Just curious. Has anyone heard of 7 years being the "norm" for an individual to complete schooling as a steno writer? Anyone heard of this statistic being given before? I ran across a statement by a member on this site indicating 7 years is the "norm" for a steno writer to finish school, but maybe it was only sarcasm. I certainly don't want this egregious misconception to be advertised to any prospective students for them to be discouraged by such a statement. Let's correct the record just in case!

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here, here! In truth, the only person I knew who was in for six years was my aunt Nancy. crappy school. She got from Theory to 60 in FIVE YEARS. my brother, on the other hand, got from theory to 160 in a year to the day. He's exceedingly talented, though . . .
We're not talking about becoming a brain surgeon. We're talking about becoming a steno writer court reporter. 7 years is not the norm.
Those CR students still striving after five, six or seven years and beyond, if you still want it, go for it!
I don't think any schools are telling students 7 years is average!!!! No one would sign up!
I was four years. I was raised with very low self esteem. I got enrolled in the program with the idea that I wouldn't finish. I still did it in four years - mainly because the first school was bad.
I do believe a good instructor helps in CR school and is an important component, but a student's overall success depends on their own dedication and initiative. CR school is unique and it's unlike any other vocational training in certain aspects. No one else can give or teach you the ability to write 225 wpm. It comes from within. A teacher can't make a student's fingers write faster. A student has to achieve that on their own.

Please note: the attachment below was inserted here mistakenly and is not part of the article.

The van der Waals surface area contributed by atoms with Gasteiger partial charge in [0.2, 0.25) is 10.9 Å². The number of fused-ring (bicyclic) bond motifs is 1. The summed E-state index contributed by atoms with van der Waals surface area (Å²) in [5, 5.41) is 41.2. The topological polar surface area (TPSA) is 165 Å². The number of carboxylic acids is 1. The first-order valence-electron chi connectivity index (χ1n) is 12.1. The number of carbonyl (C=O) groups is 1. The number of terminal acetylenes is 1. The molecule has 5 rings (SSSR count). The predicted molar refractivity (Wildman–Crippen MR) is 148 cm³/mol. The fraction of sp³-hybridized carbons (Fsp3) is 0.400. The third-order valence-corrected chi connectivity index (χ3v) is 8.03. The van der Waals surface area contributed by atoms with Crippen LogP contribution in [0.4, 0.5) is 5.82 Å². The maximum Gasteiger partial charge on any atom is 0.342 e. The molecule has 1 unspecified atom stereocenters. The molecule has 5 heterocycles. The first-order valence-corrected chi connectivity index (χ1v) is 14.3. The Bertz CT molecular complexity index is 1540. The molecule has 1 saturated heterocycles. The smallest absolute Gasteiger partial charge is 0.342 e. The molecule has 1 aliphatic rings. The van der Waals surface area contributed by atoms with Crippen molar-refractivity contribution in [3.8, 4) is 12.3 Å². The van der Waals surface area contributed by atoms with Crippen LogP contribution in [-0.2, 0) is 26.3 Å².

And in certain aspects, just like students at a university or any other college, students don't get their hands held and a pat on the back and pushed along like in kindergarten. No one in CR school should expect that either. You're an adult. Sometimes in life you must inspire and encourage yourself. There's not necessarily always going to be someone there to do that. Once you learn the basics in CR, you're off and you're speedbuilding. Of course an intructor can advise you and give you techniques along the way, but you're basically on your own to practice and achieve the skill. I saw a lot of students in CR school constantly trying to shift the blame on anyone but themselves as to why they couldn't finish, and many people go through life always blaming others and refusing to accept responsibility for their own success. I do realize there are some bad schools, just like anything else there's good and bad, but you must do your research and get the facts to make sure you're in the right school.
In response to Patricia's statement: "I don't think any schools are telling students 7 years is average!!!!" Again, my initial post did not say schools were saying 7 years is average and my post had nothing to do with that. A member of this site (a court reporter practicing an alternative method) posted a comment that 7 years was the "norm" for steno writer CR school. I merely raised this issue to counter that comment and put that "7-year norm" myth to rest.
My comment was responding to Monica.
Oh, I see. My fault. I should have looked more closely at the thread. Thanks! : )


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